A Grosvenor spokesperson said: “Our proposals are for a neighbourhood that is accessible to the growing majority of Londoners who simply cannot afford to buy, do not qualify for social housing  and want the advantages of a secure professionally managed home to rent.

“This includes Southwark’s many health, education, public order and fire service workers who want to, and can through our proposals, live close to where they work.”

The meeting is scheduled to take place at the council’s Tooley Street offices on Wednesday 6 February at 6.30pm. It is likely to be webcast at www.youtube.com/southwarkcouncil

You can see the papers for the meeting here.

Transport for London has asked the Government to help fund a second entrance for Surrey Quays Station and extra facilities at Canada Water Bus Station to meet rising demand for public transport as the area is developed.

News of the funding bid came in London transport commissioner Mike Brown’s regular report to the TfL board.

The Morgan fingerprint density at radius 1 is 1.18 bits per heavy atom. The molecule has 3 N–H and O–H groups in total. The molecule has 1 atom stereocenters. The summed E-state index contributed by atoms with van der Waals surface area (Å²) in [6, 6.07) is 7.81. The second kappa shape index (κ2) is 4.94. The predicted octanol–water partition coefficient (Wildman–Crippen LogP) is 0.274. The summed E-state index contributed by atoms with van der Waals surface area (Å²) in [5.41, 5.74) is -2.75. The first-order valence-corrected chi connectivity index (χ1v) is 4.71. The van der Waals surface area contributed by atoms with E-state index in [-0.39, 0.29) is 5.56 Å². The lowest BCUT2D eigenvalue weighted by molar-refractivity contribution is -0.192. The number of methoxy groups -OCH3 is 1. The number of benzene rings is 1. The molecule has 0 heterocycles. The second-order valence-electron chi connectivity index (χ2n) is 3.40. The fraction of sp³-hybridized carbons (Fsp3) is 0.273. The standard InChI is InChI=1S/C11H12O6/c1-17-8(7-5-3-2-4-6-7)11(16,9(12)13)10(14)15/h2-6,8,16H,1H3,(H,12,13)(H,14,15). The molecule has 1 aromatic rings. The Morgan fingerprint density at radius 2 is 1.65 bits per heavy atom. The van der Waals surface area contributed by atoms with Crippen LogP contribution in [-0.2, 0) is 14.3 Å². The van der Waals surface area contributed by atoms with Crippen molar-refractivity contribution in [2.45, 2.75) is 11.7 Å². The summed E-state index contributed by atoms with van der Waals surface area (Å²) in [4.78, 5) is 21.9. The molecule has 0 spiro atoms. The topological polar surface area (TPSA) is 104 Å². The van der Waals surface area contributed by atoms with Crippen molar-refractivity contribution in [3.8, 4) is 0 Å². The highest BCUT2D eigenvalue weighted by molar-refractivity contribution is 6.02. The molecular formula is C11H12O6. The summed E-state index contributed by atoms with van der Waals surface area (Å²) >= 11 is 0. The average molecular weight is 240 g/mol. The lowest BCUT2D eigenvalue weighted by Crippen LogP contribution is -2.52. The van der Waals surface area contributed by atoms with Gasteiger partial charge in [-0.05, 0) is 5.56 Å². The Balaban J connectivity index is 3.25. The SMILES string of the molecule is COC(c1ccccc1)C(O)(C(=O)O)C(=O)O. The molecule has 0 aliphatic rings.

“We submitted a bid to the Housing Infrastructure Fund (HIF) on 3 December for various enhancements to the transport network to support the provision of around 14,000 new homes by 2031,” wrote Mr Brown.

“The enhancements included in the bid were as follows:

  • An increase in service frequencies on the East London line to 20 trains per hour
  • A second entrance at Surrey Quays station
  • A new station at Surrey Canal Road, between Queens Road Peckham and Surrey Quays
  • Additional facilities at Canada Water bus station, to enable the provision of a new bus route serving the Convoys Wharf development

“These enhancements will support the major developments proposed at Canada Water, New Bermondsey and Convoys Wharf, delivering mixed-use development that supports key Mayoral objectives.

“A decision on funding for the bid is expected from central government during 2019. “

Last summer TfL set out its initial view on the transport implications of the Canada Water masterplan.

Proposals to rebuild Rotherhithe Primary School with expanded premises for an extra form of entry are now being considered by the council’s planning department.

The existing buildings date from 1971 and are said to be beyond viable refurbishment.